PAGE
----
The Interface - Graphs
The graphs are where PingPlotter really shines. At a glance, you're able to visually see where a problem lies. There are actually two graphs available, the Trace Data Graph, and the Timeline Graph. We'll explore both in this section, as well as some other items related to them. Please refer to the below image (annotated with numbers) that we've saved from PingPlotter ("File" -> "Save Image"), and the explanations (referencing the numbers) below the graphs.
The upper graph is called the Trace Graph. All columns on the trace graph are re-sizable. The lower horizontal graph is called Timeline Graph.
All numbers on the trace graph use the "Focus Time" setting to control how many samples are used in the calculations. By default, you're looking at the most recently collected samples - but you can also focus on samples that are not the most recent samples by double-clicking on the time graph. This will focus the upper graph on that period you double-clicked (we cover this topic in a bit more detail below).
1 - The DNS name and IP Address for the host you're doing the trace to - in nice big letters so you quickly know which trace you're looking at.
2 - Beginning and ending times/dates for the trace. Very useful if you're saving off graphs. It's nice to know the time window the trace was done in. On "Copy as image" or "Save as image"-created images, you'll see the "XXXX samples timed:" value used to create this graph (where XXXX = "Focus Time"). In the live application, this line isn't shown because it is available elsewhere.
3 - This column shows the DNS name of the device for that hop. A "----------" in this column indicates that PingPlotter was unable to resolve a name for that device's IP address. This is not a flaw in PingPlotter, it just means that your DNS server doesn't have a name for that IP address (or that address just doesn't have a DNS name, period).
4 - The Avg column shows the average response time of the last "X" samples (where "X" is the "Focus Time"). Any timeouts/lost packets are not included in this value.
5 - The Cur column shows the individual sample time of the most recent sample included in the set. If a number is displayed as ERR, that means the packet was lost (i.e.: a packet was sent out, but never made it back).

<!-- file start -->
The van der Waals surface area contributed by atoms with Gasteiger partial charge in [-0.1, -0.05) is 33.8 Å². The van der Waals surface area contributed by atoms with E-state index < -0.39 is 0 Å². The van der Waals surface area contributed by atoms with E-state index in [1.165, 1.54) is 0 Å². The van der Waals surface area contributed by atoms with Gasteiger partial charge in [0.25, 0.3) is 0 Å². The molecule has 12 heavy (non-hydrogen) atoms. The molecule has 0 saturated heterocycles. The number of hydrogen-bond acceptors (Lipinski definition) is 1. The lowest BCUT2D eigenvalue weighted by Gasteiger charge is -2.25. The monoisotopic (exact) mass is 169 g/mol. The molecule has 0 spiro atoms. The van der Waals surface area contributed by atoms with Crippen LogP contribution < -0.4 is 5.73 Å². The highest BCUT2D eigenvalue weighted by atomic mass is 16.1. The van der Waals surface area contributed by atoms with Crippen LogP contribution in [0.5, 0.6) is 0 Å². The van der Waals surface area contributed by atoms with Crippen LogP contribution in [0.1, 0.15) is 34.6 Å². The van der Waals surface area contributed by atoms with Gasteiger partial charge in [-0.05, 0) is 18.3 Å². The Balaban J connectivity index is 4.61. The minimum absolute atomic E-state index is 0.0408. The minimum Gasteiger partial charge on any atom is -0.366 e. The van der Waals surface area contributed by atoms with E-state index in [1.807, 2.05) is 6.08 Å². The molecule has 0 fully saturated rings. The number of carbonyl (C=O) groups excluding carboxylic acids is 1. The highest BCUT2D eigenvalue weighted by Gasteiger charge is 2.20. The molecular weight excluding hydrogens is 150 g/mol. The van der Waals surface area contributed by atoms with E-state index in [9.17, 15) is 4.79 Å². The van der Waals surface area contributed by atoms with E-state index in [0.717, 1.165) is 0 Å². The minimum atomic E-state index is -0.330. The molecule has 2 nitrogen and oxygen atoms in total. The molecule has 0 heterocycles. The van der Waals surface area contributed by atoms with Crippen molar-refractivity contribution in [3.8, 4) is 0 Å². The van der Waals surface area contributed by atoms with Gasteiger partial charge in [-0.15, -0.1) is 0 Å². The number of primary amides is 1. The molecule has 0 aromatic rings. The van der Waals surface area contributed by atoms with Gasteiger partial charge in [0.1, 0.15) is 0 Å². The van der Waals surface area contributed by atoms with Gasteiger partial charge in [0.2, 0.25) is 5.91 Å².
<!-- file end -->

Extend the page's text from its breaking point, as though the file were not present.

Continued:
6 - Shows you the thresholds you've set for the colors on the trace graph background. In this case we've set 200ms as the warning color, and 500ms as what we thought was a critical speed (PingPlotter defaults to 200ms and 500ms for these values, however, you can change them in the Display section of the Options dialog available under the Edit menu).
7 - The red line on the graph represents the average response time for each host for the currently selected samples.
- The blue X represents the response time for the current packet (this can be turned off if you're sending a copy of your graph to somebody - some folks find it confusing when they're not actually there watching the live trace).
- The black horizontal lines represent the minimum and maximum response times.
- The red horizontal bar shows the packet loss for that hop (same as the PL% column, but there for readability). PingPlotter uses a dynamic scale for its graph. The bottom number is usually 0, and the top number represents the maximum response time in milliseconds. If you wish, you can change this to a fixed scale in the Display section of the Options dialog available under the Edit menu.
8 - The PL% indicates the number of packet(s) that have been lost in the current sample set. If you're only including the last 10 samples, then only the number of lost packets in the last 10 samples are shown here. If you want to find out how many time-outs have happened over the entire session, change the "Focus Time" to "0" or "All."
9 - The IP address of the router that reported back for that hop.